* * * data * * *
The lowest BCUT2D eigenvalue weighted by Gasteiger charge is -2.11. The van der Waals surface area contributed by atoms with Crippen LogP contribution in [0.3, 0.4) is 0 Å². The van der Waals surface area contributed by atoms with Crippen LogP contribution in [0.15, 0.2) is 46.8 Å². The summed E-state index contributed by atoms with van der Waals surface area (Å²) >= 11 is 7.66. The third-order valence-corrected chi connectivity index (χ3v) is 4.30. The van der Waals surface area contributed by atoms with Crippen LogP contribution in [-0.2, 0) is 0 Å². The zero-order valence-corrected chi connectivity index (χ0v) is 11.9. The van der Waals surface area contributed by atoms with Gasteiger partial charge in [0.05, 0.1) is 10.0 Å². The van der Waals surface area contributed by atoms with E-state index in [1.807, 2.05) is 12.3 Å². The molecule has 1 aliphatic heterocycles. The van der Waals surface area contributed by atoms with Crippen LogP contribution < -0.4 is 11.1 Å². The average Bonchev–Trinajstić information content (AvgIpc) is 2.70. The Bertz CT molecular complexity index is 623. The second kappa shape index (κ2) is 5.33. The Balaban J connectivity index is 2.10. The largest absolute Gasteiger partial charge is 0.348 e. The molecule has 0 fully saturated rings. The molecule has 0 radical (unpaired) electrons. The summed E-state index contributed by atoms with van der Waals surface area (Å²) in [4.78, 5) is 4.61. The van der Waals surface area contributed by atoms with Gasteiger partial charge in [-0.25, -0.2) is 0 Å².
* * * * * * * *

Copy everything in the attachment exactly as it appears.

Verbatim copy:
The lowest BCUT2D eigenvalue weighted by Gasteiger charge is -2.11. The van der Waals surface area contributed by atoms with Crippen LogP contribution in [0.3, 0.4) is 0 Å². The van der Waals surface area contributed by atoms with Crippen LogP contribution in [0.15, 0.2) is 46.8 Å². The summed E-state index contributed by atoms with van der Waals surface area (Å²) >= 11 is 7.66. The third-order valence-corrected chi connectivity index (χ3v) is 4.30. The van der Waals surface area contributed by atoms with Crippen LogP contribution in [-0.2, 0) is 0 Å². The zero-order valence-corrected chi connectivity index (χ0v) is 11.9. The van der Waals surface area contributed by atoms with Gasteiger partial charge in [0.05, 0.1) is 10.0 Å². The van der Waals surface area contributed by atoms with E-state index in [1.807, 2.05) is 12.3 Å². The molecule has 1 aliphatic heterocycles. The van der Waals surface area contributed by atoms with Crippen LogP contribution < -0.4 is 11.1 Å². The average Bonchev–Trinajstić information content (AvgIpc) is 2.70. The Bertz CT molecular complexity index is 623. The second kappa shape index (κ2) is 5.33. The Balaban J connectivity index is 2.10. The largest absolute Gasteiger partial charge is 0.348 e. The molecule has 0 fully saturated rings. The molecule has 0 radical (unpaired) electrons. The summed E-state index contributed by atoms with van der Waals surface area (Å²) in [4.78, 5) is 4.61. The van der Waals surface area contributed by atoms with Gasteiger partial charge in [-0.25, -0.2) is 0 Å².